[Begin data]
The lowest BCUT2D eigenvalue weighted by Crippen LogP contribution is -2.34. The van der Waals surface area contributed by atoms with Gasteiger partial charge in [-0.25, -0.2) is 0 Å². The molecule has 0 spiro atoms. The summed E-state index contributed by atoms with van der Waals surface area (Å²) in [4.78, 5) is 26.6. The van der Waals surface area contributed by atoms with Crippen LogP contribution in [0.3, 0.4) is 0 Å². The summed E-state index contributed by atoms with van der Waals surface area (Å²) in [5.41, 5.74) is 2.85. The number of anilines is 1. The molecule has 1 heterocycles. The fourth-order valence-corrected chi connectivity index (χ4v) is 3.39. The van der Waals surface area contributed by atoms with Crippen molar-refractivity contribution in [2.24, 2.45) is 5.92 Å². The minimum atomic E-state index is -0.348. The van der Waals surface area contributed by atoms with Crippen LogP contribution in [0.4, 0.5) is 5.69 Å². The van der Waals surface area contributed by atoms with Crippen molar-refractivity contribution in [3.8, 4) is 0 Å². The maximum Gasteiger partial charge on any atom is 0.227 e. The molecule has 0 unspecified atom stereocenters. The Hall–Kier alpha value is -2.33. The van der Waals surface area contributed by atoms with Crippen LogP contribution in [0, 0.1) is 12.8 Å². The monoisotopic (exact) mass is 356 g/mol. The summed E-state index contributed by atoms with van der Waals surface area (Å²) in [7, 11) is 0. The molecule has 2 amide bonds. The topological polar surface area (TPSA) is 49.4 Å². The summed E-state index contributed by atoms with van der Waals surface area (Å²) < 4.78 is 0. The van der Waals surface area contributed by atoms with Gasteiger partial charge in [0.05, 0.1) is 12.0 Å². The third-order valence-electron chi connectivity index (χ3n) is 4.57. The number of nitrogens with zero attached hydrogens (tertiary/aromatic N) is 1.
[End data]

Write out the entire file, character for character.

The lowest BCUT2D eigenvalue weighted by Crippen LogP contribution is -2.34. The van der Waals surface area contributed by atoms with Gasteiger partial charge in [-0.25, -0.2) is 0 Å². The molecule has 0 spiro atoms. The summed E-state index contributed by atoms with van der Waals surface area (Å²) in [4.78, 5) is 26.6. The van der Waals surface area contributed by atoms with Crippen LogP contribution in [0.3, 0.4) is 0 Å². The summed E-state index contributed by atoms with van der Waals surface area (Å²) in [5.41, 5.74) is 2.85. The number of anilines is 1. The molecule has 1 heterocycles. The fourth-order valence-corrected chi connectivity index (χ4v) is 3.39. The van der Waals surface area contributed by atoms with Crippen molar-refractivity contribution in [2.24, 2.45) is 5.92 Å². The minimum atomic E-state index is -0.348. The van der Waals surface area contributed by atoms with Crippen LogP contribution in [0.4, 0.5) is 5.69 Å². The van der Waals surface area contributed by atoms with Crippen molar-refractivity contribution in [3.8, 4) is 0 Å². The maximum Gasteiger partial charge on any atom is 0.227 e. The molecule has 0 unspecified atom stereocenters. The Hall–Kier alpha value is -2.33. The van der Waals surface area contributed by atoms with Crippen LogP contribution in [0, 0.1) is 12.8 Å². The monoisotopic (exact) mass is 356 g/mol. The summed E-state index contributed by atoms with van der Waals surface area (Å²) in [7, 11) is 0. The molecule has 2 amide bonds. The topological polar surface area (TPSA) is 49.4 Å². The summed E-state index contributed by atoms with van der Waals surface area (Å²) < 4.78 is 0. The van der Waals surface area contributed by atoms with Gasteiger partial charge in [0.05, 0.1) is 12.0 Å². The third-order valence-electron chi connectivity index (χ3n) is 4.57. The number of nitrogens with zero attached hydrogens (tertiary/aromatic N) is 1.